To the editor: I cannot remember reading something so flat-out wrong, from premise to finish, as Virginia Heffernan’s column, “When did Americans start bowing and scraping to VIPs?”
This country was founded by elite white men who institutionalized slavery; its economic core has always been a super-rich class living lavishly atop a vicious capitalist scrum; and institutions — political, cultural and religious — have served and protected this patriarchy since they were founded.
To stand against the petty tyrants who enforced this system, until very recently, was to commit social and economic suicide.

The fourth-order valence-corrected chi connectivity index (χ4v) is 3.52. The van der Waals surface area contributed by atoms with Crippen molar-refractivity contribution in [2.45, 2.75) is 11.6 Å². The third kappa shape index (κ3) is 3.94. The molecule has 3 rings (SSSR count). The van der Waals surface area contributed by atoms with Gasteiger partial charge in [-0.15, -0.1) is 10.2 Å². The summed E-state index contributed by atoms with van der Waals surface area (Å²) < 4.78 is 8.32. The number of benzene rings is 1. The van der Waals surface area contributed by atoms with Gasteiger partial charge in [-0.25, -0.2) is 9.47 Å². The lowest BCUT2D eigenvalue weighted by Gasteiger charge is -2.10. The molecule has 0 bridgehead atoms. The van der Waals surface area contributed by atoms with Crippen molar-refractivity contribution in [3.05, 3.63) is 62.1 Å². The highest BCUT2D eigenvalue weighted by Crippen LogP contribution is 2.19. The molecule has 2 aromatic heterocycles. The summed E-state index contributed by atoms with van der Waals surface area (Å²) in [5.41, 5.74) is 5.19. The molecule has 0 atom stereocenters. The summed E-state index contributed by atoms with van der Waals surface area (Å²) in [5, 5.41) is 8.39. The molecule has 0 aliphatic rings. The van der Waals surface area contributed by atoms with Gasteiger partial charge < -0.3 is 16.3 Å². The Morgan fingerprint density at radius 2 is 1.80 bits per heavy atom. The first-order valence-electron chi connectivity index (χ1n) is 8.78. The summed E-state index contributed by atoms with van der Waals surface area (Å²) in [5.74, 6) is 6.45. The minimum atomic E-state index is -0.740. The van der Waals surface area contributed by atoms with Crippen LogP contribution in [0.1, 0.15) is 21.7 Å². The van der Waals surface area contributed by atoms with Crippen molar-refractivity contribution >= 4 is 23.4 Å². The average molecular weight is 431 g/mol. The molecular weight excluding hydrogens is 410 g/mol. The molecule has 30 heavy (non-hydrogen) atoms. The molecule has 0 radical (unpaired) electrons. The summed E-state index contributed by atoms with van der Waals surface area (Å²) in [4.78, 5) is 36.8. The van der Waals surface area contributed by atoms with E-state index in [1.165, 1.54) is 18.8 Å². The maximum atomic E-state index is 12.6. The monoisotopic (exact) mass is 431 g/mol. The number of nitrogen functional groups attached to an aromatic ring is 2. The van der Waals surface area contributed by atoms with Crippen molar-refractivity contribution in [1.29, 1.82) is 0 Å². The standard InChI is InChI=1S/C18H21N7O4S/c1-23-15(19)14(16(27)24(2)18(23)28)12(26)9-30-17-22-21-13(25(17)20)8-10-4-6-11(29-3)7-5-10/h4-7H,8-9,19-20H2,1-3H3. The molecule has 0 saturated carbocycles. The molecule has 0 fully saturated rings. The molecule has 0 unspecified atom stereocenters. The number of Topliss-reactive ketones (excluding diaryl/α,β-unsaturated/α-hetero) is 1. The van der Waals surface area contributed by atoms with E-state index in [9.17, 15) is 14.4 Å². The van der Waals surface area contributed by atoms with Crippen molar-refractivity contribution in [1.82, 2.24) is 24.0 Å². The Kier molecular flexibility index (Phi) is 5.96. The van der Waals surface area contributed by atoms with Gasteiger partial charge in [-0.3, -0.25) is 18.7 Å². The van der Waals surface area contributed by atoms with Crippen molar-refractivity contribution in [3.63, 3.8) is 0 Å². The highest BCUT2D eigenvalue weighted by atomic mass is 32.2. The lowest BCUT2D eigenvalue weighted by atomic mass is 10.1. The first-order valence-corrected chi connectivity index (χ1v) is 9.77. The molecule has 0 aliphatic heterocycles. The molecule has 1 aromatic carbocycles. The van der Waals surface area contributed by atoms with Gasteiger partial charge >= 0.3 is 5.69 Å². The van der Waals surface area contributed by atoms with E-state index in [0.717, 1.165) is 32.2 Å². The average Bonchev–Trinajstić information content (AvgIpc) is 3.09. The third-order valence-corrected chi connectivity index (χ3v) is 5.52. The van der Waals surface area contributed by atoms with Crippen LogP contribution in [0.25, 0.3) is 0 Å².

“Forty years ago we were less craven” — says who? Lazy phrasing like “for a long time,” “once upon a time” and “it was assumed” romanticize a facile nostalgia for some place and time that never existed. Doing this is as self-serving, dangerous and stupid as any red-hat wearing, flag-waving nitwit bemoaning a lost America where everyone shut up and knew his or her place.
Maurice Chauvet, Venice
To the editor: I loved Heffernan’s excellent column lamenting the placement of VIPs on any pedestal. It reminded me of a story my pilot friend once told me.
My friend just laughed and said: “Not in this country, we don’t.” He rather gleefully stepped past them.
Benjamin Franklin, the most egalitarian of our founding fathers, was applauding in heaven.
JJ Flowers, Laguna Beach